Refresh: January

I started my reading year by signing up for things:

I rejoined Good Reads, mostly out of curiosity to know how many books I read.  There was some discussion over at Facebook on my book club’s group page about people’s individual book counts.  Our most prolific reader had a total of eighty-eight, which made the person who had read thirty-six feel very humble in comparison.  I had no idea how many I’d read, but I’m fairly sure it was fewer than thirty. I’ve set myself the very modest goal of reading twenty-six books in their 2014 reading challenge.

My reading count would almost certainly have received a boost in the last months of 2013 after I rejoined the local library.  I’d avoided the library for years after accruing a fine for keeping a copy of American Psycho out until they sent me a bill to replace it.  I returned the book (yes, I did read it), but avoided the library out of shame for at least a decade.  Yes, I knew all about the end-of-year amnesty, but I was too scared to face them.  Anyway, I plucked up my courage and it turns out there was no record of my misdeeds in their system at all. And in the meantime, the ebook has arrived, so I’ve been spending my time happily catching up on the Harry Potter series, both books and films, as well as The Hunger Games series, and a few missed childhood classics, including The Narnia Chronicles.

It’s through the library that I’ve been able to supplement my book club’s first novel of the year, the Man Booker Prize winner for 2013, The Luminaries, with some eye-saving audiobooks for the Australian Women Writers Reading Challenge, which I’ve signed up for again in 2014.  So far, I’ve read and reviewed Hannah Kent’s Burial Rites and I’ve just started listening to Christina Stead’s The Man Who Loved Children. 

Actually, neither of these books are part of the official challenge I’ve set myself, which is again focussed on creating audiobooks via Librvox of works in the public domain by Australian women writers. I started the first book for this project, Human Toll,  towards the end of last year, with the intention of completing Barbara Baynton’s catalogue. I have planned to record another two works in addition to that for the AWW2014 challenge, but I haven’t decide which.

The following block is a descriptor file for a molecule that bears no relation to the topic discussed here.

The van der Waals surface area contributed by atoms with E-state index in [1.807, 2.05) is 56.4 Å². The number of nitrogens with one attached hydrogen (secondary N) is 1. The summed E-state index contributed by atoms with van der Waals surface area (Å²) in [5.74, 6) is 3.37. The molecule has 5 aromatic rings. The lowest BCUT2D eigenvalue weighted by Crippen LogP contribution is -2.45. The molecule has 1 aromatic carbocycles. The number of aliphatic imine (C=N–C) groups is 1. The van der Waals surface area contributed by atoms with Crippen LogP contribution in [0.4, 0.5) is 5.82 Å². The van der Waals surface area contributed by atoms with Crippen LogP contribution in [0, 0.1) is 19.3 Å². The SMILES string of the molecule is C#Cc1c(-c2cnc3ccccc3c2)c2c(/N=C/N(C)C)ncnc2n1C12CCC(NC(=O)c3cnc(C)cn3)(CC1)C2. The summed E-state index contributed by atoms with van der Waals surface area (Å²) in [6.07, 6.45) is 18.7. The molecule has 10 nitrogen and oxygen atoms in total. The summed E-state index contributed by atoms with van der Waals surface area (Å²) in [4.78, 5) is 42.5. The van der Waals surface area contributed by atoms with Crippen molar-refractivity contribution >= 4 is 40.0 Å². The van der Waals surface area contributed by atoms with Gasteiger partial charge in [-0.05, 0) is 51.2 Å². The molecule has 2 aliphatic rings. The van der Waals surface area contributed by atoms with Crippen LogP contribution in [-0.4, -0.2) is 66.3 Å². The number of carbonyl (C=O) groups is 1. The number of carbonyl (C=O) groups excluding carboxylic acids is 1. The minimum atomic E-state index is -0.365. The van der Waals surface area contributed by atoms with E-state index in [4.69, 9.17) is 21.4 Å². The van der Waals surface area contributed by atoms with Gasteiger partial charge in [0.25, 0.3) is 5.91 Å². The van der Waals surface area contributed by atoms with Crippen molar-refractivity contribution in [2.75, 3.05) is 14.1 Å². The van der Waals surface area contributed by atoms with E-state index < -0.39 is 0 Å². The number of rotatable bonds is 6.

I’m looking at anything I read or listen to and review beyond the Librivox recordings as a bonus with respect to the AWW challenge.  I’ve come to the conclusion that just as writers must read to be better writers, then audiobook readers must listen in order to become better readers. It’s with this thought in mind, in addition to the pleasure of the stories themselves, that I’m listening to other audiobooks, taking mental notes of the various factors that make for a good telling of another’s story.

Meanwhile, January is also the Month of Poetry, an event I only became aware of via the tweets of Penni Russon and Anna Ryan Punch. I’m following both of their MOP14 efforts  and attempting to retweet the links to their poems via my @ReadingSheilas account. I’m not sure how I would count these if I included them in the challenge; perhaps, as two anthologies? No matter. As a reader, I look forward to the tweeted announcements of both of these writers. It’s a great way to ease into a new year of reading.

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About Kirsty Leishman

Currently enrolled in a Grad Dip of Teaching and Learning in anticipation of teaching English and Film, TV & New Media to high school students. Abandoned a PhD in television. Completed an MPhil on zines. Honours in Australian grunge literature. Long time university tutor of media, communications, cultural studies and academic writing. Opinionated. View all posts by Kirsty Leishman

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